From introductory remarks by Immanuel Moon, friend and disciple of Musa Qamarbayev (author of A Tailor’s Doctrine).
What can be said of Musa Qamarbayev? A gifted academic and enlightened mystic, a belated, tragic emissary of the Light, for the opening decade of the 21st century London, his teachings directly illuminated the faces of his friends and astonished and darkened the visages of his enemies. The details of his biography are well known: his calling from the Tradition of his birth into the religion of Islam, his claim to visions of the Godhead, to metaphysical silsilah to the Prophet himself, his consequent public attempt to promote a new age of marriage between the hidden Tradition and the (very visible) Islamic religion via a modernist stance rooted in Western Philosophy. Then there is the sordid gossip and scandals associated with this, what can only be acknowledged in retrospect as mistaken proselytization. The repetition of all this would be redundant here.
All I wish to add is the testimony that I was privileged to have known him as a teacher and friend.
The book you hold in your hands is his unfinished magnum opus, A Tailor’s Doctrine. I am grateful to Qamarbayev’s widow Gauhar for permitting Fernmind access to the material. It is likely that Musa would not have approved of the distribution of the work in its current, imperfect and sketched form: he was a perfectionist in all ways. However, given that, since his death, there is now a growth of “secondary” material claiming Tailorite authencity, some with less than honourable intention, Gauhar has agreed to release her husband’s notes. Her hope is that Fernmind provides the world with a truthful, definitive and primary source of Tailorist theosophy. Her condition, gladly accepted, was that we make no effort to change, augment or reconstruct Musa’s draft Doctrine. Apart from some minor spelling corrections, the document remains as it was found on his hard drive. Grammatical errors, unfinished sentences, omissions of words: all remain unchanged. The ordering of the fragments is preserved as Qamarbayev intimated (noting that it is likely this ordering would have been changed in a final draft). Unfinished though it stands, the document remains entirely Musa’s, free of editorial refactoring or comment. It is as close as the reader will get to Musa: to know him more, the difficult onus is on them to extrapolate.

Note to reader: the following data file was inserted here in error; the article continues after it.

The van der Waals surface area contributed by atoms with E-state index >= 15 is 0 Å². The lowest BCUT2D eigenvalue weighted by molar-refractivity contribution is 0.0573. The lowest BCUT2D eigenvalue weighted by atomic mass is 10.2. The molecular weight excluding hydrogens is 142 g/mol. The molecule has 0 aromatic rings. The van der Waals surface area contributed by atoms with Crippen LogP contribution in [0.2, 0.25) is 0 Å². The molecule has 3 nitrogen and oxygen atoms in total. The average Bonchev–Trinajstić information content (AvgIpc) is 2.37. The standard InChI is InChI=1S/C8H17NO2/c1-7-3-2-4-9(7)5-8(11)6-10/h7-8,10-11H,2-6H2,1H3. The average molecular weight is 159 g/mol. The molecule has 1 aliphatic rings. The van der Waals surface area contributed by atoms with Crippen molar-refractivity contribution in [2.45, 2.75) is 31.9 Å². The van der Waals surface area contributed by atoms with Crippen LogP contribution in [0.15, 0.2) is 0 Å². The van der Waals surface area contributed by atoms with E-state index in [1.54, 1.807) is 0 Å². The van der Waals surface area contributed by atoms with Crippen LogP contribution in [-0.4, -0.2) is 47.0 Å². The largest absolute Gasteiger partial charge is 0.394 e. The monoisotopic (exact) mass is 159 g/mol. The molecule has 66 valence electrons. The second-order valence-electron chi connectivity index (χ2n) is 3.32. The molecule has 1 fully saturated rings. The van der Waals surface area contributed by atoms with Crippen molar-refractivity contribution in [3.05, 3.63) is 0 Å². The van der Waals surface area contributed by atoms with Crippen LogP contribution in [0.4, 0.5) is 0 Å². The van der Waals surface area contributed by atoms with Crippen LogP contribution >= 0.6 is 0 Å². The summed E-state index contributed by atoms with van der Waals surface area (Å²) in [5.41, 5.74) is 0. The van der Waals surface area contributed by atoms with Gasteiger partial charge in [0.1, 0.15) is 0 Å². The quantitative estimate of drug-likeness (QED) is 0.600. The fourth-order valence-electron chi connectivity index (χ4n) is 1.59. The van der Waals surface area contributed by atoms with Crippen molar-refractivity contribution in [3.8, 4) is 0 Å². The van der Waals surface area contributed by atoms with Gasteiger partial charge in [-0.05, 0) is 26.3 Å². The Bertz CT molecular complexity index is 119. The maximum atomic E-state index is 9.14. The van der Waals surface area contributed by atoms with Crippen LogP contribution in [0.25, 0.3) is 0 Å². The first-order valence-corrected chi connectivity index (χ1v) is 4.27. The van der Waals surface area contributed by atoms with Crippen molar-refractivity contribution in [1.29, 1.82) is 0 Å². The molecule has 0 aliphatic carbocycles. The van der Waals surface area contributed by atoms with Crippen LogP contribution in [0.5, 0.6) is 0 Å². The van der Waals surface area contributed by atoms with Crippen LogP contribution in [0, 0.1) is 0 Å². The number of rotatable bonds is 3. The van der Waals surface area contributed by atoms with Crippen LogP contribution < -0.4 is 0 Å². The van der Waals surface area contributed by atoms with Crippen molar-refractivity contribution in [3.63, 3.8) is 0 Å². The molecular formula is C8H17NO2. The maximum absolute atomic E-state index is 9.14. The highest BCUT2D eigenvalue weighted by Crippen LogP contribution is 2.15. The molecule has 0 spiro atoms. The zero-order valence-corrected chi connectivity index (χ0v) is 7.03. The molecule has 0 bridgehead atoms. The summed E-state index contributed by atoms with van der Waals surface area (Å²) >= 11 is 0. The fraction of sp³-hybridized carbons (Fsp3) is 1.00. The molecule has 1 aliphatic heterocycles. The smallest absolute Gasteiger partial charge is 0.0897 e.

Qamarbayev was working on the final two chapters when he met his untimely end. It should be clear to reader that, by this stage, the author had acknowledged the nature of his failure, if he had not yet fully grasped and confronted the implications of failure to his project.